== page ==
YMCA’s Youth in Government Helps Kids Find Their Civic Voices

Gen Z is speaking up about what matters to them. Through an immersive Y program called Youth in Government, they have their voices heard.

For teens who want to understand the American democratic process, YMCA of Metropolitan Detroit has a long-standing program called Youth in Government (YIG) that gives them the opportunity to develop an appreciation for how government works in Michigan and in the nation. This year, YIG, which has been active in Ys throughout Michigan for more than 70 years, is expanding to all YMCA branches in metro Detroit.

“YIG exposes teens in Michigan to the fundamentals of government and the judicial and democratic process and how it all works,” says Charles Hansen, executive director for Metro Youth programs at YMCA of Metropolitan Detroit.

Based on the concept that each generation must learn about democracy in order to fully take part in civic engagement, YIG is a national YMCA program that is sometimes known outside of Michigan as Youth and Government. In Michigan, seventh to 12th grade students from various regions participate in programming and, during non-pandemic years, visit the Michigan State Capitol in Lansing.

Within YIG, students are empowered to lead and run programming, says Lydia Mitchell, executive director for YMCA Michigan Youth in Government (MYIG).

“We give teens a space to practice democracy in an environment built on the YMCA core values of Caring, Honesty, Respect and Responsibility,” Mitchell explains. “In today’s political climate debate and discourse can be polarizing, but at YMCA MYIG we focus on ideas and experiences. By giving teens the tools to raise their voice, to be heard, and to listen to others’ voices they learn to consider new perspectives and think critically about the problems that face our world today.”

Learning about justice and the judicial process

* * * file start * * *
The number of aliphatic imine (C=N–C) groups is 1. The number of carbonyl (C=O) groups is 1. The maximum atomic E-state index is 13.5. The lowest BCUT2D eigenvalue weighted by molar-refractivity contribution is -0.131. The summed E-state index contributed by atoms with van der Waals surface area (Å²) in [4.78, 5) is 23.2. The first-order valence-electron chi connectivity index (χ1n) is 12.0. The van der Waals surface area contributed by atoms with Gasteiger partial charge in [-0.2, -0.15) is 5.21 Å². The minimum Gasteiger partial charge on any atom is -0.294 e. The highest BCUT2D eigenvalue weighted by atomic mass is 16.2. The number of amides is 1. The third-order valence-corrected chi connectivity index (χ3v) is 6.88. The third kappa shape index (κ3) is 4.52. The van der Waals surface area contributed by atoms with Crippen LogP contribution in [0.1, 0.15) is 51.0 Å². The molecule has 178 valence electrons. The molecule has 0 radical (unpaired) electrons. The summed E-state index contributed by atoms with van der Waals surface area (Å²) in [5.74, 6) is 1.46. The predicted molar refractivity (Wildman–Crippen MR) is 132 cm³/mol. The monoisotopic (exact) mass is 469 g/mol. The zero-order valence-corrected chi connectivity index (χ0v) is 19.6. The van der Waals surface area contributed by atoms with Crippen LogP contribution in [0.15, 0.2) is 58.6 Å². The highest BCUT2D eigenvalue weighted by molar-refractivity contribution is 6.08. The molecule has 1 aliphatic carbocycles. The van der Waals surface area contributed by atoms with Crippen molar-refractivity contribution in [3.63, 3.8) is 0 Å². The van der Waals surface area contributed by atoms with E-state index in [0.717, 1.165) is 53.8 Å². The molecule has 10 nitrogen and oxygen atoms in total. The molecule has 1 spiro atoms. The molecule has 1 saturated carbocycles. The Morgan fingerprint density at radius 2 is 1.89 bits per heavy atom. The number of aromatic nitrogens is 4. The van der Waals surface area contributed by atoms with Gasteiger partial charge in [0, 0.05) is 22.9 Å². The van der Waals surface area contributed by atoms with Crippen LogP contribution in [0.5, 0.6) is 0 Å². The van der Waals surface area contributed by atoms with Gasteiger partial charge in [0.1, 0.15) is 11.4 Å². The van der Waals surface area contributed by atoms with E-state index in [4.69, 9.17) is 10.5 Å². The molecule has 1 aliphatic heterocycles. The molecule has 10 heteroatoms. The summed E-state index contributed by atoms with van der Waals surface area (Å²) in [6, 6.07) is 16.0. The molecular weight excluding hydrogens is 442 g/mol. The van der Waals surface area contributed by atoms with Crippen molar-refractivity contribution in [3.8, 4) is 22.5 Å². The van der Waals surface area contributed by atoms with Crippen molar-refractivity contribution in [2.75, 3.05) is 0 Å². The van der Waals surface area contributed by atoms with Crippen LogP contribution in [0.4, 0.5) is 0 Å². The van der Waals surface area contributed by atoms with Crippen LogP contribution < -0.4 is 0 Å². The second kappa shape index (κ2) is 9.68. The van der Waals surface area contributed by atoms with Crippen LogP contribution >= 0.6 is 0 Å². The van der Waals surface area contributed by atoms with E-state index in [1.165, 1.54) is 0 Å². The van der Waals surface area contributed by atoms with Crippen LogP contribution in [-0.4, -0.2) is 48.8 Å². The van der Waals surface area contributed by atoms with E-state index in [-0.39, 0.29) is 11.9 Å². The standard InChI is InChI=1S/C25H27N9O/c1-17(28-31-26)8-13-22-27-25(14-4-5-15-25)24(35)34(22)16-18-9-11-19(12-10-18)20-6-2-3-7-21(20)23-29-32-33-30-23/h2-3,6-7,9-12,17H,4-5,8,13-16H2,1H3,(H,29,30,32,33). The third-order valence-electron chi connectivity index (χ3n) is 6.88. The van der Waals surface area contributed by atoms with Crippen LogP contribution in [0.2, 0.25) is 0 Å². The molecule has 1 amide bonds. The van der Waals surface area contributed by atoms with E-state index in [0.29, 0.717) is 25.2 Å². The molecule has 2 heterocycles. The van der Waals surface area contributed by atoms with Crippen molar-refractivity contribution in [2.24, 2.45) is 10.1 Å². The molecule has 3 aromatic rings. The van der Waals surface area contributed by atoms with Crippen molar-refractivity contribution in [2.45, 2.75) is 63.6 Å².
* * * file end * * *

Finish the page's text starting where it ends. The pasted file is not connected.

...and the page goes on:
“Since the later part of 2020, kids in YIG have focused on how things are going in the country. They’re young people who are looking to find their voice, and this is one way they can do that,” Hansen says.

Locally, participants take part in a model judiciary program (MJP), which Hansen says is the Y’s version of a mock trial.

“In our cohort, we practice as prosecution and defense and the kids have to be prepared to do either,” he explains. Judges, lawyers and volunteers all come together to make it happen. “It provides an awesome experience for kids,” he says, adding he is grateful to Mitchell and her team because they worked so hard to help make programming happen virtually this year.

The year’s MJP focused on the September 2018 case involving former Dallas police officer Amber Guyger, who was found guilty of murder for the off-duty shooting of Botham Jean, a 26-year-old Black man, in his own apartment, which she mistook for her own.

“The kids found evidence and created opening and closing statements and we were very fortunate to have a judge from Detroit conduct the mock trial before we went to state. Parents and community members were involved, too,” Hansen explains.

Understanding the legislative process

Another aspect of YIG gives kids the chance to get hands-on experience in the legislative process. Here, students can choose to create bills that address issues they think are important.